a number of time-tested military principles that can be applied by corporations and other
organizations to prepare for such electronic warfare.
MULTI-LEVEL SECURITY: Intelligence organizations use MLS to manage and streamline
access to data. By classifying each piece of data, and establishing the related levels of
trust among individuals (e.g., unclassified, secret, top secret), these organizations balance
Applying military insights to enterprise data security: the application of time-tested milita... Page 2 of 4
risk with speed of information sharing.
Typically, civilian organizations lack the same discipline around information sharing. For
organizations that deal with sensitive or regulated data, a more structured approach to
assessing trust and granting access can be used to more tightly manage risk.
COMPARTMENTALIZATION: This principle is reflected in nearly every aspect of military
organizations. For example, a captured special ops team does not know the locations of
other units, in order to minimize risk. Often, analysts and planners have access to only a
subset of the quot;whole picturequot; and, similarly, a submarine uses physical compartments to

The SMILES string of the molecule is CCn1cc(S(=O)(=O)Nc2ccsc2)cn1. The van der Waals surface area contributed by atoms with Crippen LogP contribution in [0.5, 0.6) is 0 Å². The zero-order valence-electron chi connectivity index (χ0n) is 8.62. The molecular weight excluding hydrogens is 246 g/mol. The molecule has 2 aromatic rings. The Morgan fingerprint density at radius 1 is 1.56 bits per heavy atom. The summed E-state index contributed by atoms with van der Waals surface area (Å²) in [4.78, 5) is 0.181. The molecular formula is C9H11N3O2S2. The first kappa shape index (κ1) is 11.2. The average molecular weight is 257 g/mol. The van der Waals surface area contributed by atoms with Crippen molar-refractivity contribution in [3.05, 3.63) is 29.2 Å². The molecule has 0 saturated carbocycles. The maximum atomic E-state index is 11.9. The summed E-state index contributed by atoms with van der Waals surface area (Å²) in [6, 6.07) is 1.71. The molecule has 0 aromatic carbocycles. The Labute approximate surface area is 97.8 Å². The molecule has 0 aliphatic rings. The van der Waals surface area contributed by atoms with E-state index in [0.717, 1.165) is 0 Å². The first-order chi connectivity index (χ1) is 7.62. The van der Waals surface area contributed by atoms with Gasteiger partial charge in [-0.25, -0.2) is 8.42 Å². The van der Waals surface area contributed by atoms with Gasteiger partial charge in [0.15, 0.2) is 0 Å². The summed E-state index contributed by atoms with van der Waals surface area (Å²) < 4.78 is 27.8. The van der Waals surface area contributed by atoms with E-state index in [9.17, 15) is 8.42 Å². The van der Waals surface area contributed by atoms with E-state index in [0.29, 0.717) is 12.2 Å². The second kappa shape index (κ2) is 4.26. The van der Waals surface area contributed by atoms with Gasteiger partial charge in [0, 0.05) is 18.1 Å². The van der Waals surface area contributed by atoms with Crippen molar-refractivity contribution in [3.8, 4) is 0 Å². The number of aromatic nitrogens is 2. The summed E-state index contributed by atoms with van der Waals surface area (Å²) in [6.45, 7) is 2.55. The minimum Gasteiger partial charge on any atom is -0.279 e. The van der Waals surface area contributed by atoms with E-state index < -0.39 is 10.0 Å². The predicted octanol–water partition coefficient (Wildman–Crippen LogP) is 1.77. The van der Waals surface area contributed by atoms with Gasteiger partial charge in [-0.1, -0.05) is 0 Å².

contain the damage from a hull breach.
With the move towards aggregated and networked storage, non-military organizations are
increasingly at risk of massive breaches. In fact, a single breach of networked storage can
yield terabytes of data and in many cases can be executed without detection. By using
physical or cryptographic compartmentalization, organizations can reduce the exposure of
any single breach. Typical approaches include compartmenting information by functional
area (Finance, Engineering, Executive), by business unit, or by customer.
NEED-TO-KNOW: Military planners understand that the risk of leaks increases
exponentially with the number of people who have information. Accordingly, sensitive data
is distributed to only those who need it, and access to data is documented and audited.